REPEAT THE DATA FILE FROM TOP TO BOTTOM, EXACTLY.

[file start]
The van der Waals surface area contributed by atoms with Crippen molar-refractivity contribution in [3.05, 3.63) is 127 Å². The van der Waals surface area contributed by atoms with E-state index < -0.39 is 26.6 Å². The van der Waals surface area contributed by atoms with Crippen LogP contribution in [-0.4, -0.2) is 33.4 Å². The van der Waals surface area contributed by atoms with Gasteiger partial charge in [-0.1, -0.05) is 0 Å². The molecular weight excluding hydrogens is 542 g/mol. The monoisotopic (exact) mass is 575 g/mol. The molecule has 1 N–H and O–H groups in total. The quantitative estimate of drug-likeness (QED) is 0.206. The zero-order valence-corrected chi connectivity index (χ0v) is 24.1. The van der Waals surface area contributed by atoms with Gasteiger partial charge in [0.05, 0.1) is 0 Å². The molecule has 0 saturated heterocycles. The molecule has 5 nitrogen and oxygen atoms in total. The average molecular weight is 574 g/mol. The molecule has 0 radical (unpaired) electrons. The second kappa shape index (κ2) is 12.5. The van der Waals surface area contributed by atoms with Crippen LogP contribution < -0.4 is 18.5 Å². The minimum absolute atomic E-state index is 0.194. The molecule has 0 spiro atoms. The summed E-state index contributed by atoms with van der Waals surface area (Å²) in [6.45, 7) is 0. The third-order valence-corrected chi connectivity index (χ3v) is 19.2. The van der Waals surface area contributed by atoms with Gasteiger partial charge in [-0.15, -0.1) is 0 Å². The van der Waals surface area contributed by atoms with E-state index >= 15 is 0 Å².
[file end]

The van der Waals surface area contributed by atoms with Crippen molar-refractivity contribution in [3.05, 3.63) is 127 Å². The van der Waals surface area contributed by atoms with E-state index < -0.39 is 26.6 Å². The van der Waals surface area contributed by atoms with Crippen LogP contribution in [-0.4, -0.2) is 33.4 Å². The van der Waals surface area contributed by atoms with Gasteiger partial charge in [-0.1, -0.05) is 0 Å². The molecular weight excluding hydrogens is 542 g/mol. The monoisotopic (exact) mass is 575 g/mol. The molecule has 1 N–H and O–H groups in total. The quantitative estimate of drug-likeness (QED) is 0.206. The zero-order valence-corrected chi connectivity index (χ0v) is 24.1. The van der Waals surface area contributed by atoms with Gasteiger partial charge in [0.05, 0.1) is 0 Å². The molecule has 0 saturated heterocycles. The molecule has 5 nitrogen and oxygen atoms in total. The average molecular weight is 574 g/mol. The molecule has 0 radical (unpaired) electrons. The second kappa shape index (κ2) is 12.5. The van der Waals surface area contributed by atoms with Crippen LogP contribution < -0.4 is 18.5 Å². The minimum absolute atomic E-state index is 0.194. The molecule has 0 spiro atoms. The summed E-state index contributed by atoms with van der Waals surface area (Å²) in [6.45, 7) is 0. The third-order valence-corrected chi connectivity index (χ3v) is 19.2. The van der Waals surface area contributed by atoms with Gasteiger partial charge in [-0.15, -0.1) is 0 Å². The van der Waals surface area contributed by atoms with E-state index >= 15 is 0 Å².